Interest on mortgage

Mortgage loans taken out after December 15th of last year have the deduction for interest capped at $750,000 on the loan balance. The limit is still $1 million on mortgages taken out before that date.

Retirement savings

For employees participating in certain retirement plans including 401(k)s, 403(b)s, the Thrift Savings Plan and most 457 plans, the limit for contributions is now $18,500. That ’s a $500 increase from the $18,000 limit for 2017.


Cost of living adjustments give higher income ranges to savers who contribute to individual retirement accounts – IRAs. These deductions phase out for employees and their spouses who are covered by workplace retirement plans.

For single taxpayers, the limit is now $63,000 to $73,000.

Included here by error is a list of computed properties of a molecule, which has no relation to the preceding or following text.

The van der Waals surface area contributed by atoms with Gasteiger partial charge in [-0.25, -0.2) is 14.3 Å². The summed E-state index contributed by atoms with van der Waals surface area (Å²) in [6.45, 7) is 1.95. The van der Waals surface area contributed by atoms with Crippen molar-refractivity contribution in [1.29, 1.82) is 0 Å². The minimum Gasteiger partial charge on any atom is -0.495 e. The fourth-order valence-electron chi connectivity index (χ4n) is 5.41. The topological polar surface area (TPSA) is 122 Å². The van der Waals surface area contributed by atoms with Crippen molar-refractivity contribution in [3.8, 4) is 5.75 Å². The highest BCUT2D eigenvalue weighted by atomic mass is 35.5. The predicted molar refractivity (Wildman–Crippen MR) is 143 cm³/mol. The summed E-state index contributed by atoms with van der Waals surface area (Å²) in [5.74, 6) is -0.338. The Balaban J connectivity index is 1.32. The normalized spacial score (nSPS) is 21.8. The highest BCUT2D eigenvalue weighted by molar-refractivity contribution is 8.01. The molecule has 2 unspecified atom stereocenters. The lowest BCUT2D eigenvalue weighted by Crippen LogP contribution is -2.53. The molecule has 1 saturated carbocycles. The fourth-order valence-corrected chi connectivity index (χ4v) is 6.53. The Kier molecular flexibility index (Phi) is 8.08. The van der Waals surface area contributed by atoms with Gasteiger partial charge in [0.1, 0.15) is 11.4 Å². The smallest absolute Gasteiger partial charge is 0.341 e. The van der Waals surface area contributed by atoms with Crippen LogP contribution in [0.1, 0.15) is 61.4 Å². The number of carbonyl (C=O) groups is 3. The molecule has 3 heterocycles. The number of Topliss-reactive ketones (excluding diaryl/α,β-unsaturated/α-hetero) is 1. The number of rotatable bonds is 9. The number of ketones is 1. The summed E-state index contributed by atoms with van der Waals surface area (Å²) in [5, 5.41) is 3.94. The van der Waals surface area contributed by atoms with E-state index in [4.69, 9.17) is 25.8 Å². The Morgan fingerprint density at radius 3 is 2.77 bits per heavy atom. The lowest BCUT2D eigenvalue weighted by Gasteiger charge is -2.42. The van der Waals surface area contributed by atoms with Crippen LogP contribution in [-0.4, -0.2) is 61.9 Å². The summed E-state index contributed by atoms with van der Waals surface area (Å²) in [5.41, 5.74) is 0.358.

For married couples, the phaseout range depends on whether or not the IRA contributor is covered by a workplace retirement plan. The range is $101,000 to $121,000 for spouses who invest via access to an employer plan. The phaseout has been raised to $189,000 to $199,000 for individuals who don’t have their own retirement plan but are married to someone who does,

For married individuals who file a separate return and who are covered by a workplace retirement plan, the phaseout was not adjusted and remains at $0 to $10,000.


Singles and heads of households have a raised income phaseout of $120,000 to $135,000. Married couples who file jointly also have a raised income phaseout of $189,000 to $199,000.

The phaseout was not adjusted for married individuals who file a separate return. That phaseout is still $0 to $10,000.